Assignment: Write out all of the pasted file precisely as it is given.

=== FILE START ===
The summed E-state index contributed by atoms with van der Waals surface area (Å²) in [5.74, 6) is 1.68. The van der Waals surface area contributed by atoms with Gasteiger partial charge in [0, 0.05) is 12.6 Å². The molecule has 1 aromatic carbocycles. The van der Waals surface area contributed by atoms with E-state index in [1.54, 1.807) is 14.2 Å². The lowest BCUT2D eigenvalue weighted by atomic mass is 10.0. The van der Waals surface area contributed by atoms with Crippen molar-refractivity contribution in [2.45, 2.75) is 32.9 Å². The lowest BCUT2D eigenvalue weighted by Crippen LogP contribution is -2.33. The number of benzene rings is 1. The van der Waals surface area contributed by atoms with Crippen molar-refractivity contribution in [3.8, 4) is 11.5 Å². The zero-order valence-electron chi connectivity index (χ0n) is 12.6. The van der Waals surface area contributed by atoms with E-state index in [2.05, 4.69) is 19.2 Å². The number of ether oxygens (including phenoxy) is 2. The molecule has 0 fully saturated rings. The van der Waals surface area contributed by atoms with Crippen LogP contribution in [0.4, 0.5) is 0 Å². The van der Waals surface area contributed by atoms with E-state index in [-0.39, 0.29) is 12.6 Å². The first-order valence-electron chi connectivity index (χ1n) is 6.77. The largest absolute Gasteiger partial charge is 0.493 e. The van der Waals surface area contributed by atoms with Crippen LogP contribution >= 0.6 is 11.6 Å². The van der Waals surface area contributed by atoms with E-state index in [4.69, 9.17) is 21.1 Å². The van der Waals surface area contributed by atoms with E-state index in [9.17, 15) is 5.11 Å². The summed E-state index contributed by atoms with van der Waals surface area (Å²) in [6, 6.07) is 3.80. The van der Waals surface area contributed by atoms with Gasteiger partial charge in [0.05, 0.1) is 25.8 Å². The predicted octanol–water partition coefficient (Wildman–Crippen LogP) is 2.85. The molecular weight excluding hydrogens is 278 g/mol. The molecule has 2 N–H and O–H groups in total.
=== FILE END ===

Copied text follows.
The summed E-state index contributed by atoms with van der Waals surface area (Å²) in [5.74, 6) is 1.68. The van der Waals surface area contributed by atoms with Gasteiger partial charge in [0, 0.05) is 12.6 Å². The molecule has 1 aromatic carbocycles. The van der Waals surface area contributed by atoms with E-state index in [1.54, 1.807) is 14.2 Å². The lowest BCUT2D eigenvalue weighted by atomic mass is 10.0. The van der Waals surface area contributed by atoms with Crippen molar-refractivity contribution in [2.45, 2.75) is 32.9 Å². The lowest BCUT2D eigenvalue weighted by Crippen LogP contribution is -2.33. The number of benzene rings is 1. The van der Waals surface area contributed by atoms with Crippen molar-refractivity contribution in [3.8, 4) is 11.5 Å². The zero-order valence-electron chi connectivity index (χ0n) is 12.6. The van der Waals surface area contributed by atoms with E-state index in [2.05, 4.69) is 19.2 Å². The number of ether oxygens (including phenoxy) is 2. The molecule has 0 fully saturated rings. The van der Waals surface area contributed by atoms with Crippen LogP contribution in [0.4, 0.5) is 0 Å². The van der Waals surface area contributed by atoms with E-state index in [-0.39, 0.29) is 12.6 Å². The first-order valence-electron chi connectivity index (χ1n) is 6.77. The largest absolute Gasteiger partial charge is 0.493 e. The van der Waals surface area contributed by atoms with Crippen LogP contribution >= 0.6 is 11.6 Å². The van der Waals surface area contributed by atoms with E-state index in [4.69, 9.17) is 21.1 Å². The van der Waals surface area contributed by atoms with E-state index in [9.17, 15) is 5.11 Å². The summed E-state index contributed by atoms with van der Waals surface area (Å²) in [6, 6.07) is 3.80. The van der Waals surface area contributed by atoms with Gasteiger partial charge in [0.05, 0.1) is 25.8 Å². The predicted octanol–water partition coefficient (Wildman–Crippen LogP) is 2.85. The molecular weight excluding hydrogens is 278 g/mol. The molecule has 2 N–H and O–H groups in total.